All the major cloud providers allow users to attach business context to their infrastructure in some way. It’s this context that allows users to divide up their cloud bill into more easily digestible bites and keep track of cost trends for different resource types.
Thorough cloud cost allocation gives companies the ability to make educated business decisions.
When you can track every dollar spent and the revenue generated from that investment, there’s no limit to the optimizations you can make or the savvy innovations you can come up with. You’ll know exactly what has worked well in the past, and you’ll be able to replicate it and improve upon it with every iteration.
The details of how to use each cloud provider’s system may vary somewhat, but there are really only two ways to allocate cloud costs regardless of the provider you use: tagging and decentralized accounts.
Both can be helpful, but they also come with a certain amount of complexity and stress.
Here’s what you can expect from trying to allocate costs with traditional methods — and how you can make things easier on yourself.
Why The Two Major Cloud Cost Allocation Methods Are Helpful — But Frustrating
When we talk about tagging, we’re referring to the process of assigning business context to the resources you’ve used.
Basically, tagging means manually stamping each resource with what it’s powering — customers, products, features, teams, etc.
Not all cloud providers call this practice “tagging” — GCP calls this same action labeling, for example, and tags refer to something else entirely — but the concept is the same.
Tagging can be done through your provider dashboard by isolating a resource and giving it an identifier, along with some other metadata, so you can see this resource apart from the others when you view your overall cloud costs.
The other option is to build context into the infrastructure itself using decentralized accounts.
Instead of maintaining one huge, central account to manage everything under one umbrella, break your accounts down into smaller pieces. You may want to have separate accounts for each product you develop, or take it a step further and divide different aspects of each product — marketing, development, and production, for example — into separate accounts.
The pros and cons of tagging
If you tag everything that can be tagged and use a consistent, organized strategy, you can gain some great insights into your costs.
It’s a relatively slow manual process and takes time away from innovation activities, but the data it yields is generally worth it. So, to a certain degree, tagging is a necessary evil.
However, it can be hard to achieve thorough, consistent tagging throughout your company’s entire cloud infrastructure. There’s no dropdown menu of common labels to choose from to help guide tagging decisions; engineers are largely on their own to pick the names and metadata to include in their tags.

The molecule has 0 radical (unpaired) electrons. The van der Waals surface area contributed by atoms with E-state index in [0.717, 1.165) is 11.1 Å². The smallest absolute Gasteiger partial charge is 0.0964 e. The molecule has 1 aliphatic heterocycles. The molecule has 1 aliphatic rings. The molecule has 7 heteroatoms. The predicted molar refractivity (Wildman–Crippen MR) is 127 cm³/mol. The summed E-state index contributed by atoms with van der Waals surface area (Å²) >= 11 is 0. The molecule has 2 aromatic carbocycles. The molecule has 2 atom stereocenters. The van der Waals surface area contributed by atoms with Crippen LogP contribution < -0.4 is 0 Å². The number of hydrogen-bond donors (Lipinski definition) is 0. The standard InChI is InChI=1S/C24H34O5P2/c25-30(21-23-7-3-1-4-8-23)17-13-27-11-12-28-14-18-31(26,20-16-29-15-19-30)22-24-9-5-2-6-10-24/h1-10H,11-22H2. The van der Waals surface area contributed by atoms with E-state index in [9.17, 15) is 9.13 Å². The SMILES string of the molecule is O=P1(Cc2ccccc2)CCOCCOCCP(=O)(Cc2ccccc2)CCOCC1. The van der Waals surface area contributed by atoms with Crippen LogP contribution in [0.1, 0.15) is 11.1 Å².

That might mean one engineer does it one way and someone else does it completely differently. Or it could mean a whole team of engineers choosing similar-but-different naming conventions, making typos, forgetting to tag some resources, or otherwise muddying the waters.
It’s rare to find a company with perfect tagging implementation, because getting to that point requires incredibly high levels of coordination and cost management maturity. And even when a company has made every effort to stay consistent, some resources just can’t be tagged, so they’ll always be there skewing the otherwise useful results.
The pros and cons of using decentralized accounts
From a reporting perspective, decentralized accounts are the simplest way to track costs. That’s because, in an ideal world, it’s extremely helpful to have your costs separated out into clear categories.
When properly implemented, decentralized accounts make cost aggregation much easier than it would be with central accounts. Your costs for project X versus project Y are already separate and therefore simple to compare, and you can easily monitor the results of changes you make within specific areas.
If you were to talk to an AWS specialist and ask for their recommendations, they would advise you to choose account decentralization whenever possible — even over tagging, if you can only choose one method.
The reality, however, is a bit less straightforward.
It’s not always easy to fully isolate your infrastructure into divisions of products, teams, or environments.
For example, what if you have only a handful of accounts to begin with, and each covers hundreds of thousands or even millions of dollars of infrastructure? Separating every useful category into its own account would be an operational nightmare.
Therefore, decentralized accounts are often better for breaking down the overall picture into large chunks than for achieving real, granular detail.
So, What Can You Do If Both Methods Leave Something To Be Desired?
If your company is like most, your tagging scheme is probably more convoluted and inconsistent than you’d like, and your accounts aren’t well organized or granular enough.
The good news is that even if your current cost allocation efforts aren’t paying off, you can still achieve granular visibility into your cloud costs and gather the data you need to make smarter spending decisions.
CloudZero takes all the data from your cloud provider — including your tags and accounts — and aggregates it into one place. We then apply logic and filters on top of that data to smooth out the inconsistencies and arrive at a result that’s easy to make sense of.
In other words, it doesn’t matter if you have seven versions — complete with typos — of the same tags or your accounts are messy and too broad. CloudZero can pull everything together and reassign each item where it should be, so you can start gathering valuable insights right away.